May 11, 2016

Successful HEPP faces death by a thousand cuts

This article by IRU Executive Director, Conor King was published in The Australian newspaper 11 May 2016
The federal government’s flagship equity program has never been allowed to become what it was meant to be.

When the latest round of cuts hit, the Higher Education Participation Program will have been turned back into the small, well-meaning but ineffective equity program it replaced.
Since its inception, HEPP has been the go-to program when governments of both sides wanted savings. The $152 million hit in last week’s budget will remove 40 per cent of its funding by 2019-20.
The outcomes from HEPP have been positive, if not as high as predicted.
While the growth in low socioeconomic status students has been faster than for others — they will reach 18.1 per cent of all students in the coming year — it is still way short of 25 per cent but shows progress towards the initial target of 20 per cent.
So why do we need HEPP and how should it operate? To be effective, it needs to be a program with scale, so it avoids being well-meaning but piecemeal.
The 2008 Bradley review argued that its predecessor was too small, over-regulated and caught up in worthy but small projects. It was not driving significant change. Denise Bradley combined the new demand-driven system with a key funding element, equal to 4 per cent of base funding, to create incentives for universities to improve participation and completions of students from all under-represented groups.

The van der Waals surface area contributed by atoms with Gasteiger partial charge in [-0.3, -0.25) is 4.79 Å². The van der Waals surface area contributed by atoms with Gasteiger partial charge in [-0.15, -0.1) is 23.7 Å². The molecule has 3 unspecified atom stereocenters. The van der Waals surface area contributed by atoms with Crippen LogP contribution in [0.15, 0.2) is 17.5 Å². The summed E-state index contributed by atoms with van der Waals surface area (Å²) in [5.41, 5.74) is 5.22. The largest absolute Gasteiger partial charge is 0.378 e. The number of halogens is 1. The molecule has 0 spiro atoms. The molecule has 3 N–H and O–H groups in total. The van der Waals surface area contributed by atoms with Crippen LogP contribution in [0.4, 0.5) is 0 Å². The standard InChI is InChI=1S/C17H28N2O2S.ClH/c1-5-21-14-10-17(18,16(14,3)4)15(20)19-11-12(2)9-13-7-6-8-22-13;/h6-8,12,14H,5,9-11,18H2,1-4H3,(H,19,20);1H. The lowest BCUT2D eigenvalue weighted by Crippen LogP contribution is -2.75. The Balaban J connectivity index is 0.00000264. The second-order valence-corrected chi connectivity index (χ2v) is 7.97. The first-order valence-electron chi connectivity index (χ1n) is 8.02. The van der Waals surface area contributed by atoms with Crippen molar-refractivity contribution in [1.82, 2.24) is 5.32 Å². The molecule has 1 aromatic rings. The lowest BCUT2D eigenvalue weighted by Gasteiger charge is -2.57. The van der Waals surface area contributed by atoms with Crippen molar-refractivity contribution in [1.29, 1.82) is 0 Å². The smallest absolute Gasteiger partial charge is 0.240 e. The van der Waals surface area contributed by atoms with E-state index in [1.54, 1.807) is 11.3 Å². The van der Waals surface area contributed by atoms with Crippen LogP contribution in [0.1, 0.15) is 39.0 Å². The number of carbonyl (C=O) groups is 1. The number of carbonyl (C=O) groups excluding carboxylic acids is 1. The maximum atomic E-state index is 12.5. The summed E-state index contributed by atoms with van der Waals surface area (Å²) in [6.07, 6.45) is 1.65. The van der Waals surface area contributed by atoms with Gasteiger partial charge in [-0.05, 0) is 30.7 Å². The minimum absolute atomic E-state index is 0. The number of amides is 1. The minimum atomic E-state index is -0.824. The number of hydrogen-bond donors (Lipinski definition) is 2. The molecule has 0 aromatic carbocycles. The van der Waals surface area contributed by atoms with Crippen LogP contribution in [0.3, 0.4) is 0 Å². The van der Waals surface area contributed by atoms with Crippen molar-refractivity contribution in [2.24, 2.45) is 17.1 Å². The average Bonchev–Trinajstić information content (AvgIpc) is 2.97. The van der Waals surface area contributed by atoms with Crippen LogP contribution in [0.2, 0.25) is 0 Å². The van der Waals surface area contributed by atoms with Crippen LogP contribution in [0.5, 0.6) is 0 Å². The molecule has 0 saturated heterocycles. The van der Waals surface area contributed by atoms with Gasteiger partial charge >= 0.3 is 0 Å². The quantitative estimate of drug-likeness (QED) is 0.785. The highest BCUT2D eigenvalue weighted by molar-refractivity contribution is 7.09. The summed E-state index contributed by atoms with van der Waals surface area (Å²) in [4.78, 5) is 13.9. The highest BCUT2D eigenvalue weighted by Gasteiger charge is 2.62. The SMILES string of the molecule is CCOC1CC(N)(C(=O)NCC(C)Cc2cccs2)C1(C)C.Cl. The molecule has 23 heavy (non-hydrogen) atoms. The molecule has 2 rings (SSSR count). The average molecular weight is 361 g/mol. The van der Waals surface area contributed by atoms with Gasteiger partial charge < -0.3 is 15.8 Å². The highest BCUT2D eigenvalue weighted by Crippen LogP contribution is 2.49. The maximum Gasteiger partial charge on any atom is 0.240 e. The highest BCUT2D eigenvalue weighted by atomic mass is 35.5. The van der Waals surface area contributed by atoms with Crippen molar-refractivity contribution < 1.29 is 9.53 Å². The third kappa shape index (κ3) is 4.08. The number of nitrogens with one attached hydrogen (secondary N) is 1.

The argument was that if universities received serious money for each low-SES student, they would have the incentive to increase enrolments and the flexibility to allocate resources as necessary to ensure retention through to graduation. Action would be university-wide, not limited to the efforts of equity units. It was a comprehensive approach.
The key issue now is whether universities responded in the anticipated way. One sign of success would be that students from all backgrounds enrolled in similar proportions and that universities ensured support was available for students who needed it. Read the full article attached or read here (subscription based news source).
Conor King, Executive Director, Innovative Research Universities 10 May 2016